If you are studying accounting principles, perhaps as an undergraduate or retraining for a new career in an accounting program, you are probably already well aware what terms such as cost accounting, statement analysis and valuation mean.
And of course, everyone knows what income taxes and payroll deductions are!
What is perhaps less clear is that accounting is so much more than adding and subtracting; credits and debits.
There is a whole school of thought on accounting, called accounting theory, that shapes the daily efforts of every type of accountant, from the CPA working independently to the chartered accountant in an office.
As you may have guessed, there is more than one type of accountant and, even though they may all employ the same accounting systems, each realm has its trademark and distinct focus.
Besides the certified public accountants and chartered accountants just mentioned:
forensic accountants analyse financial data to investigate fraud or other white collar crime
tax accountants specialise in preparing taxes and forestalling audits
auditors conduct that activity that sends shivers down the spines of the ones audited.
Financial advisors and consultants are those brought in for a single project, be it a business overhaul or eliminating financial waste.
However, most companies already have such an accountant on hand. In fact, due to the sensitive nature of corporate finance, most companies keep accountants on the payroll.
Financial accountants and management accounting vary from the more familiar types of accounting in that they are dedicated to a single company’s financial health and growth.
Although they may function in tandem, they each have a distinct role to play in the corporate financial structure.
Your Superprof takes you beyond tax time, to the daily grind and surprisingly controlled chaos that sometimes besets a business’ accounting department.
Specifically, we highlight the differences between financial and managerial accounting.
Are you studying for your CPA exam with an eye to becoming such an accountant?
If so, the following information might help you decide how much accounting education you still need.
An accountant may report to several entities, external or internal to the company Source: Pixabay Credit: Fotographielink
Who either of these accountant types reports to, and how, is only one of the fundamental differences between them.
Financial accountants report external to the company: to shareholders and creditors, investors and to the tax authorities.
You may also be familiar with reports from a company that details the business’ profitability and periodic growth – quarterly, semiannually or annual reports. They are prepared by financial accountants.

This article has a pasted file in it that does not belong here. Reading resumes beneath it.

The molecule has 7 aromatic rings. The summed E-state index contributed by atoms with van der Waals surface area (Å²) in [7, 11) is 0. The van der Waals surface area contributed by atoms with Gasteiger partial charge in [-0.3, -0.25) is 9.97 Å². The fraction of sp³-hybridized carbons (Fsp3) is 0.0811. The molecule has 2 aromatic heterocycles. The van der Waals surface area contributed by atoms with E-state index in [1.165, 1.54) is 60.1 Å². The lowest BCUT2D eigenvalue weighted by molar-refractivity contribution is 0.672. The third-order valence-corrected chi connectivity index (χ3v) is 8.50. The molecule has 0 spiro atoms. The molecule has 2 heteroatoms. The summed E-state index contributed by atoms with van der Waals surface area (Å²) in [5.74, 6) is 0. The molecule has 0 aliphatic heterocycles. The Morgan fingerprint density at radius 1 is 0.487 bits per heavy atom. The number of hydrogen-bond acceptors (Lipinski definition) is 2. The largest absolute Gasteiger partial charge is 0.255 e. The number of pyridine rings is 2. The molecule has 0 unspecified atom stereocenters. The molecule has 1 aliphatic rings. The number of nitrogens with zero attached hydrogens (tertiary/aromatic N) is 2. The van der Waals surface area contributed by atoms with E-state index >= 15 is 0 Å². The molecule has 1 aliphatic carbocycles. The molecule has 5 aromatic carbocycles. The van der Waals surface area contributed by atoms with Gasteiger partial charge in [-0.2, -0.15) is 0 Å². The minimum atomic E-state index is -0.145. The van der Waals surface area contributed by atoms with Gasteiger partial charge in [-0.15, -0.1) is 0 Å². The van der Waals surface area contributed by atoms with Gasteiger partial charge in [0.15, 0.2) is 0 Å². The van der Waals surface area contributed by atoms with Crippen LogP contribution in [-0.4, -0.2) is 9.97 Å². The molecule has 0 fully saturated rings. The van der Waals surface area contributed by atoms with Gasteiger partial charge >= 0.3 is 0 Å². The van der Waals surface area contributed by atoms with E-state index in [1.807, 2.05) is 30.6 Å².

By contrast, managerial accountants report only to managers and, perhaps, company employees.
Although those accountants also engage in financial reporting, any information they bring is meant strictly for use inside the company.
Do employees, say, on a production line, need to know about the company’s balance sheet?
Probably only inasmuch as their production quotas fluctuate as a result of those reports, and maybe the payroll department won’t get an order to raise salaries if the company is doing poorly.
Managers, on the other hand, need to know just about everything that’s going on, money-wise, so that they may brief executives about budget concerns or constraints.
Whereas most people think the executives hand down a budget that everyone down the ranks must live by, it is, in fact, the management accountants who propose budget limits for every phase of a company’s operation.
The executives approve and disseminate the budget limits.
You can see now why it is so important for every company to have its own accounting department, can’t you?
While a management accountant takes center stage in risk assessment, a financial accountant stays behind the scenes. Source: Pixabay Credit: Geralt
While nobody will probably ever call the accounting profession glamorous, there is a certain cachet to accountancy, especially if you are a management accountant.
Should you, Accounting Major, aspire to be such an accountant, you will become (one of) the company’s planners and risk managers.
Risk? In accounting? Of course!
Should a company expand to a second location? Widen its distribution field? Manufacture and market a new line of products? Go international?
All of that is predicated upon the analysis of the senior management accountant.
If s/he says the company has enough in the asset column to make such a jump, executives will most likely go ahead with the planning… and the one with the accounting skills will be smack in the thick of things, budgeting every last detail!
On the other hand, if things go out of hand; maybe the move proves too costly, it would be the managerial accountant’s job to bring that accounting information to those in power.